I bet you had no idea I’m part German. I used to think that’s where my love of apple strudel came from. But truth-be-told, strudel is not actually German. This iconic pastry is most often associated with Austrian cuisine and can be traced all the way back to the 17th century. The first handwritten recipe for a milk strudel dates back to 1696. Although the dessert is now considered a proud patriot of Austria, and formerly of the Austro-Hungarian Empire, many believe it is likely a cultural collaboration, as the thin layers are reminiscent of many Turkish pastry recipes, including Baklava.
This is my frosted apple strudel recipe and it’s the perfect recipe for fall. A strudel is a type of sweet (or savory) layered pastry with a filling inside. The history of strudel dates back for hundreds of years, and was considered an easy, yet satisfying, meal for the poor. The name “strudel” itself comes from the German word for “whirlpool” or “eddy“, a reference to the rolled version of the pastry that looks like the inside of a whirlpool.
While Turkish Baklava may have laid the foundation for strudels creation, gradually strudels with all types of sweet and savory fillings were created. Other popular strudel flavors enjoyed around the globe are; almond, semolina, rice, quark, poppy seed, nut, cherry, pear, apricot, beef, ham, mushroom, cabbage, and cinnamon.
Strudel vs. Streusel:
Strudel and streusel often get confused, but they shouldn’t, so let’s clarify the difference once and for all. A strudel has thin sheets of pastry wrapped around the filling, while streusel has a crumbly sweet topping of sugar, flour, and butter that is often layered over pies and cakes.
Some believe strudel (of any variety) is best enjoyed in the traditional surroundings of a Viennese coffee house, accompanied by a large dollop of homemade whipped cream or creamy vanilla custard as well as a strong cup of espresso. But in the states, we often eat strudel for breakfast or brunch, with a drizzle of frosting and coffee, but no need to limit yourself it’s a worthy treat any time of day. With apple season upon us, this is the sweet treat you should be baking this weekend. And if you skip making homemade puff-pastry, as I do in this recipe, it won’t take you all day to do it.
- For the Apple Strudel:
- 3 tablespoons unsalted butter
- 6 small or 4 large pink lady or any variety of tart apples, peeled, cored and sliced into 1/2-inch thick slice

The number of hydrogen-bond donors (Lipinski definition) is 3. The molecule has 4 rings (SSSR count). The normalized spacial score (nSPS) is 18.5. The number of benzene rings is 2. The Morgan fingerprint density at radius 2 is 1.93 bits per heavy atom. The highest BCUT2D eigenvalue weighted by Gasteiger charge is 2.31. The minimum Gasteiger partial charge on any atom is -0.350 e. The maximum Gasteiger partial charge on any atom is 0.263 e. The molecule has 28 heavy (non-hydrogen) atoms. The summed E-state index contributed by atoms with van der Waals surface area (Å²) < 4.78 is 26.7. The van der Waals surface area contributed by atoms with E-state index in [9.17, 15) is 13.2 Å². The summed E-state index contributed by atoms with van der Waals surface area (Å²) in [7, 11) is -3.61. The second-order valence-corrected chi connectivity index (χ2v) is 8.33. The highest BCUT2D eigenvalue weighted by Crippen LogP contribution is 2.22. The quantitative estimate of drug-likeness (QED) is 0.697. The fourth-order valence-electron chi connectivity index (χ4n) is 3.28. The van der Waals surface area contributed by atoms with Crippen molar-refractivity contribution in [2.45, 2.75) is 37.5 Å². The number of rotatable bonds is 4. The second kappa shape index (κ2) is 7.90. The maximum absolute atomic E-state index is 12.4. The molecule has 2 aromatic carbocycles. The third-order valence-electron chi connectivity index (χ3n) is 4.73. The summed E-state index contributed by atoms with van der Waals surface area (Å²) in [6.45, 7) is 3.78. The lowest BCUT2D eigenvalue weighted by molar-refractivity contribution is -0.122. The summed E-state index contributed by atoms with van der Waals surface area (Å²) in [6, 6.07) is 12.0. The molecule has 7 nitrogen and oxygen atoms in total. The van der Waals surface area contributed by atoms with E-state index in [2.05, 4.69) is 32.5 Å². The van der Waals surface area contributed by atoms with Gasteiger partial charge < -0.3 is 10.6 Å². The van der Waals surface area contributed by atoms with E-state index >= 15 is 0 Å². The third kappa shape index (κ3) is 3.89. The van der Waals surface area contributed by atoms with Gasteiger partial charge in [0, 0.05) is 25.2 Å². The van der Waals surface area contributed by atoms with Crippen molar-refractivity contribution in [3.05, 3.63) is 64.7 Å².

- 1/4 cup sugar
- 1/4-1/2 teaspoon cinnamon
- 1 sheet store-bought puff pastry, thawed per package instructions
- 1 egg, beaten and mixed with 1 tablespoon, for egg wash
- 1/2 tablespoon coarse sugar
- For the Glaze:
- 1/3 cup confectioners' sugar
- 1/2 tablespoon milk
- Step 1 For the Strudel: Place a large sauté pan over high heat. Add the butter and when melted add the sliced apples, sugar and cinnamon and stir to coat. Cook, stirring occasionally, until apples begin to soften, about 6-8 minutes. Transfer the cooked apples to a plate and allow to cool.
- Step 2 Preheat the oven to 400 degrees F. Line a baking sheet with parchment paper and set near your work station. Place the thawed pastry on the prepared baking sheet.
- Step 3 Place the apple filling down the center of the pastry, keeping it in the middle third and leaving 1-inch of space at the top and bottom of the pastry.
- Step 4 Trim away the top corners from the left and right thirds of the. Cut 8 equal 1-inch strips along each side, leaving 1/2-inch of space from the apples. Cut away excess dough at the bottom corners as you did on the top.
- Step 5 Fold down the top flap of dough and pinch the corners down to seal. Fold in the side strips, alternating from left to right in a braided fashion. Next, fold up the bottom flap, pinching the corners to seal then finish folding in the last 2 side strips, pinching the corners to seal.
- Step 6 Lightly brush with egg wash, sprinkle with coarse sugar. Place in the oven and bake for 25-30 minutes, rotating once or twice during the baking process. Bake until the top is golden brown.
- Step 7 For the Glaze: In a small bowl add the confectioners’ sugar and milk, mix to blend. Once the apple danish has cooled, using a teaspoon, drizzle with glaze in a zigzag motion from top to bottom.
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